The 48 mt tower of Ochterlony Monument , now renamed Shahid Minar, holds command at the northern end of the Maidan.And the mighty river Hooghly beckons.At the northern end of the Maidan, towards the river, is the Old British Government house now called Raj Bhavan . Built in 1803, modelled on Lord Curzon’s home, Keddleston Hall, Derbyshire, England, this is now the official residence of the Governor of Bengal. There are many rare works of art and other interesting items. Entry is restricted.

A walk across is the Town Hall , built in 1813, in Doric style of architecture. It is now the City Magistrate’s Office.Don’t let the riverfront mesmerize you yet !Between the Town Hall and the Strand is the Calcutta High Court , scene of legendary legal battles. Completed in 1872, the Gothic architectural style was copied from the Staadhans at Ypres, Belgium. The tower measures 55 mts.

The Howrah Bridge and the Vidyasagar Setu frame the skyline of the riverfront. The ambience is as amicable and profound as the river that flows alongside.But, turn back to your trail of discovery. Dalhousie Square was the administrative centre for British India. On one side is the General Post Office, a majestic specimen of Edwardian architecture. It is built on the site of the original Fort William. On the other side stands Writers’ Building , a massive Gothic structure with lonic pillars – still the house of political power. Dalhousie is a must see since it is full of old British architecture from the time of the East India Company.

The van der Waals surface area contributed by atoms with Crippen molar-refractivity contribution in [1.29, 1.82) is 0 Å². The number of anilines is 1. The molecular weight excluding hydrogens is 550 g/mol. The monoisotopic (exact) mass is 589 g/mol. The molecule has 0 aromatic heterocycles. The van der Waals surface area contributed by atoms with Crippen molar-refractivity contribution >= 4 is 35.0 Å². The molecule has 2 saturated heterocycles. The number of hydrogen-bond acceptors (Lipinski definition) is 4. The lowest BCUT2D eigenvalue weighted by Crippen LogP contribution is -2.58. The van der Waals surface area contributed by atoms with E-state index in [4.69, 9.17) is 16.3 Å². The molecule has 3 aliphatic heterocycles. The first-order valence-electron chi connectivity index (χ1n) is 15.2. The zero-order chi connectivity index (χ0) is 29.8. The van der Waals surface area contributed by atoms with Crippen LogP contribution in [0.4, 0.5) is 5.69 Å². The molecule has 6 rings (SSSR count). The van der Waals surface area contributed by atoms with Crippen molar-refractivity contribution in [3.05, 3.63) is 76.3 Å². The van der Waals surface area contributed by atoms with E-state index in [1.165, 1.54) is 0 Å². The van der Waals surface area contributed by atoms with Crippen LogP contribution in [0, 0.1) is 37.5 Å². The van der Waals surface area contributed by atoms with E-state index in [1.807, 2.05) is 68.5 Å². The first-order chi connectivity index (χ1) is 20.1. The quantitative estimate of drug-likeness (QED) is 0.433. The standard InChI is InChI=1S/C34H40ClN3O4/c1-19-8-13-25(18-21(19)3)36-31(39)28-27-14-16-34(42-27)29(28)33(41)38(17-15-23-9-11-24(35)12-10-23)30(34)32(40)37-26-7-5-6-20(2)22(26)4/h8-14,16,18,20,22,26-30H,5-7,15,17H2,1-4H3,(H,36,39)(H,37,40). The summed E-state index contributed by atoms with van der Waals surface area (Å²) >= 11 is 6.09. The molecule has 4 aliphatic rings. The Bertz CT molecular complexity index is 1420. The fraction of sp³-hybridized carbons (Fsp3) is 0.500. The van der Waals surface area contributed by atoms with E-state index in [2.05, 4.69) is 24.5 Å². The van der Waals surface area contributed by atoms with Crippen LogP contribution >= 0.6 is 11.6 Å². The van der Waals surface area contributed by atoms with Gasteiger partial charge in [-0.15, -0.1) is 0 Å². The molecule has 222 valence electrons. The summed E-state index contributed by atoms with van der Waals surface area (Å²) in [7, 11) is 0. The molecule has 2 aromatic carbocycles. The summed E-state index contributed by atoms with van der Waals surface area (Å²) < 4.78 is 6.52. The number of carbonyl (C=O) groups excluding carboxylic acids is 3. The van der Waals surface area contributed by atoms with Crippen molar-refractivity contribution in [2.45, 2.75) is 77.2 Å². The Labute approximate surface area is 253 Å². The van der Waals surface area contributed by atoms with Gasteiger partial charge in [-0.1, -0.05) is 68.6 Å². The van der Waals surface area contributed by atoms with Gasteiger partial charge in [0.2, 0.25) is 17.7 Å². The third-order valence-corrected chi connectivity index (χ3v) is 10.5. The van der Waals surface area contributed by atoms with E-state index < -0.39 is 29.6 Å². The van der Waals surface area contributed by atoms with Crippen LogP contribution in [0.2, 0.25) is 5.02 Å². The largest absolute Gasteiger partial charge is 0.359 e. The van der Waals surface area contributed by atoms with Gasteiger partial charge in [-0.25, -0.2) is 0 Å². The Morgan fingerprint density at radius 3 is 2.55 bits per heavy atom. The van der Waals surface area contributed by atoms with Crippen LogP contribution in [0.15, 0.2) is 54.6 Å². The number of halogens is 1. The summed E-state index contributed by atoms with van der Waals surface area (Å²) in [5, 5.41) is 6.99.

The dulcet whispers of history echo through the old mansions of Hindu aristocrats in North Calcutta. One such old house, Tagore House, at Jorasanko, is the birth place of Rabindranath Tagore, India’s greatest modern poet. Converted to Rabindra Bharati University, it is now a centre for Indian Classical Fine Arts.